1. Roll Charts
2. Gaia GPS
3. Standard GPS
4. Google Maps
5. Paper Maps
This is the first thing we had to navigate the TransAmerica Trail by. Roll charts are a set of routing instructions used in enduro, dual sport, and adventure motorcycle rides. They are sometimes referred to as Route Sheets or Road Books. A roll chart consists of a sequence of detailed course instructions accurately describing the route to be followed in terms of turns, junctions, etc.
PROS: The roll charts gave us a very good idea of how far it was to the next turn or change.
CONS: We found multiple cases where street names were incorrect, 1 or two instances of a Zig Left, Zag Right, being the opposite of what you needed to do, mileage shouldn’t always be followed to a T because each bike will register 1 mile differently and some instructions that just plain didn’t make sense. There were quite a few cases where we just quit looking at the roll charts and utilized only the GPS.
Gaia GPS is an application for smart phones that you can use for navigation whether you have cell service or not. You can run it on airplane mode if you want to conserve on battery. You can upload your GPX files (the file type for GPS tracks/routes).
PROS: Gives you an exact visual route to follow. Allows you activate a “follow me” mode that continuously shows you your exact position in relation to your route.
CONS: Cannot be used for turn-by-turn navigation like Google Maps. The available maps that show street names are TERRIBLE.
Tim had a GPS from his BMW Motorcycle that gave us an overview of street names and upcoming streets. That was about all it was used for.
I tried an alternative to this. I downloaded some sections of the TAT on Google Maps to use them offline, though I did not find it very user friendly because the street names where hard to read, even while stopped. Also, despite having the TAT uploaded into my Google Maps, there are still no turn by turn directions. So I eventually stopped using it.
PROS: This turned out to be very useful when comparing streets or turns that were coming up next on the roll charts.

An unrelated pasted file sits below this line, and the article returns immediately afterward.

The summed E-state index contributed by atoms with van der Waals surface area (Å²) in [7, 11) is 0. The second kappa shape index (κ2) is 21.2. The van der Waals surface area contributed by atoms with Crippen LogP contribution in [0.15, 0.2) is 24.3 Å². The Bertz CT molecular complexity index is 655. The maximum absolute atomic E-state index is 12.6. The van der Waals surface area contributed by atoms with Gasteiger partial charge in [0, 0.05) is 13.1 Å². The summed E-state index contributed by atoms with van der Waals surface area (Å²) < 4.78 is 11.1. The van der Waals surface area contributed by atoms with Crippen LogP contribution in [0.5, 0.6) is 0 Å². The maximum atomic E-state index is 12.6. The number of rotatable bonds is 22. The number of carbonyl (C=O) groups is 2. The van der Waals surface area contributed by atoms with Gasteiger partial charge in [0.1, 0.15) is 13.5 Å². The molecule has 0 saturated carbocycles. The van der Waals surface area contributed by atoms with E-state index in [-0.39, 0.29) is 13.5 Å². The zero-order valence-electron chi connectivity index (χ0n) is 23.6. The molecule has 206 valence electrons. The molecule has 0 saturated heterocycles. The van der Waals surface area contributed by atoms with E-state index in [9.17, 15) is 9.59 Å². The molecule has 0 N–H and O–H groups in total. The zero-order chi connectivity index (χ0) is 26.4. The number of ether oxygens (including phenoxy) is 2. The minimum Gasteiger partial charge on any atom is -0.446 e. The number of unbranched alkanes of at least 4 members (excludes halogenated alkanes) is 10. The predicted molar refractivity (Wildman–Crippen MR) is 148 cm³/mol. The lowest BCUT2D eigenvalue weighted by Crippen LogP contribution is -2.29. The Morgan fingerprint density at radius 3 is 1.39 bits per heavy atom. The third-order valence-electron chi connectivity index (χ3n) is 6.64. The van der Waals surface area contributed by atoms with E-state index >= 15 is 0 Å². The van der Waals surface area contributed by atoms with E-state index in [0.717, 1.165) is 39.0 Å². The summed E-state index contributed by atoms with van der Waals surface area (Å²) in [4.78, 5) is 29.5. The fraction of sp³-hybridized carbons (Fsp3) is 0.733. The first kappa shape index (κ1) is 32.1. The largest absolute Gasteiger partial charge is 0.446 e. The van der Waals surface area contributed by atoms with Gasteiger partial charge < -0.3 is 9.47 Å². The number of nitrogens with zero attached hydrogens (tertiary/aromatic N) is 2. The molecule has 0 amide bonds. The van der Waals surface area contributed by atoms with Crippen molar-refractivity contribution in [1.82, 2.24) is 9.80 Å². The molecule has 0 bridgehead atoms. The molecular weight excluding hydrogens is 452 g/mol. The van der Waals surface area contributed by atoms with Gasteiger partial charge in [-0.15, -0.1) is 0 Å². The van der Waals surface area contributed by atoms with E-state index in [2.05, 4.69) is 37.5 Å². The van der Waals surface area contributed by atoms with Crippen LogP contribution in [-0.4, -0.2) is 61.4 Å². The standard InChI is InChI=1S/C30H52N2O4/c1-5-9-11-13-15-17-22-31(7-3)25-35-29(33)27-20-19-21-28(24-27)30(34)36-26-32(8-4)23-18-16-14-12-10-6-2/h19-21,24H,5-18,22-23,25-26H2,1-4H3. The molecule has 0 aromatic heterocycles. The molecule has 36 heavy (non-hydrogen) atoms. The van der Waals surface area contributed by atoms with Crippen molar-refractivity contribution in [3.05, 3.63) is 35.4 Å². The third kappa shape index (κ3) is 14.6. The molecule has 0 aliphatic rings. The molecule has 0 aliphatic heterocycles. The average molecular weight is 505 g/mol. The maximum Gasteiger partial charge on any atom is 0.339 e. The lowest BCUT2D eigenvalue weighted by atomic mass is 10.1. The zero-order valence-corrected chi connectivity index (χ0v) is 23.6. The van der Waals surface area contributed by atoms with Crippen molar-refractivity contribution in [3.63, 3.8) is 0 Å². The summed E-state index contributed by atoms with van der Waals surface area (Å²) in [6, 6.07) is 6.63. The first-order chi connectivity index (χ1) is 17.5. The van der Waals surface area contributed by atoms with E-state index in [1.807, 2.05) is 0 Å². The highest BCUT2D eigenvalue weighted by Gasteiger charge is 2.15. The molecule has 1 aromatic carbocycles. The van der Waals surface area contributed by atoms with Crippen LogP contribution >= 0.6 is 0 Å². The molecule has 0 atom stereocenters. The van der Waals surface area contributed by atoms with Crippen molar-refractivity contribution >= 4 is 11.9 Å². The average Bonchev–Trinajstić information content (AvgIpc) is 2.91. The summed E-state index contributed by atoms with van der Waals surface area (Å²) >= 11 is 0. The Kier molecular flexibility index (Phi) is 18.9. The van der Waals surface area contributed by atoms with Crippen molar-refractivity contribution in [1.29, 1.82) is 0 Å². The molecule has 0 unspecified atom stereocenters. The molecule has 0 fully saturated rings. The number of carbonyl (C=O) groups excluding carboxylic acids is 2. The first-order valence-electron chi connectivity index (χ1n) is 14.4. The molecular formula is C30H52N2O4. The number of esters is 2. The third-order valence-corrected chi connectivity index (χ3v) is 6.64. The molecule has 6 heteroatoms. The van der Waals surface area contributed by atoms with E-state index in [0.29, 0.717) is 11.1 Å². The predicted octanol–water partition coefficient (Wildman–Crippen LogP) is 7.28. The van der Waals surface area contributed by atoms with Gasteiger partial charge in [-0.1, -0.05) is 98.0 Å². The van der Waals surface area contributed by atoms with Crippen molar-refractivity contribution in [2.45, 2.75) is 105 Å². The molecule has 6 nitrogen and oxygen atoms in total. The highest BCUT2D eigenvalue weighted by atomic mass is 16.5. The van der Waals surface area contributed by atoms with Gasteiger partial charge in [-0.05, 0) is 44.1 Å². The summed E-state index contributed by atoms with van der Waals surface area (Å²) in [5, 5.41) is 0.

CONS: Another item to charge each night. Extra weight and realestate taken up on your bike.
We consistently used Google Maps to get directions to our hotel, search for auto part stores, locate car wash’s etc. I’m not going to go into too much detail because I think that most who will be going on the TAT are familiar with how to use Google Maps.
Sam also sells paper maps of the TAT. They correlate with the GPX files in that when you are riding/driving that TAT, when the GPS track changes color, you’re on the next paper map of the TAT. We actually scanned the paper maps into PDF files and saved them on our phones so they could be accessed at any time. The paper maps were helpful because you could plan your day, how many miles it was from your current location to the one you want to get to and you could see cities and such. Not 100% necessary, but they were helpful for planning to be sure. Tim was the one that referenced them most often.
I think having the GPS files is of paramount importance, then having paper maps would be second. If there was a GPS app that would name all of the roads coming up as well as show your position in relation to that TAT GPS route (which I’m sure there is, I just haven’t looked yet), that would allow you to eliminate having a normal GPS.
We used all methods of navigation for the TAT. It could possibly be done using ONLY Gaia GPS, but there were definitely some times where it was nice to have the roll charts, and having the paper maps was also very helpful for planning. The roll charts were particularly helpful in the mountains of Virginia and North Carolina. I found in many cases that the GPS line was quite a ways off and the only way to tell you were still on track is that you were generally headed in the same direction as the GPS line, and the space between you and the line not getting TOO far away.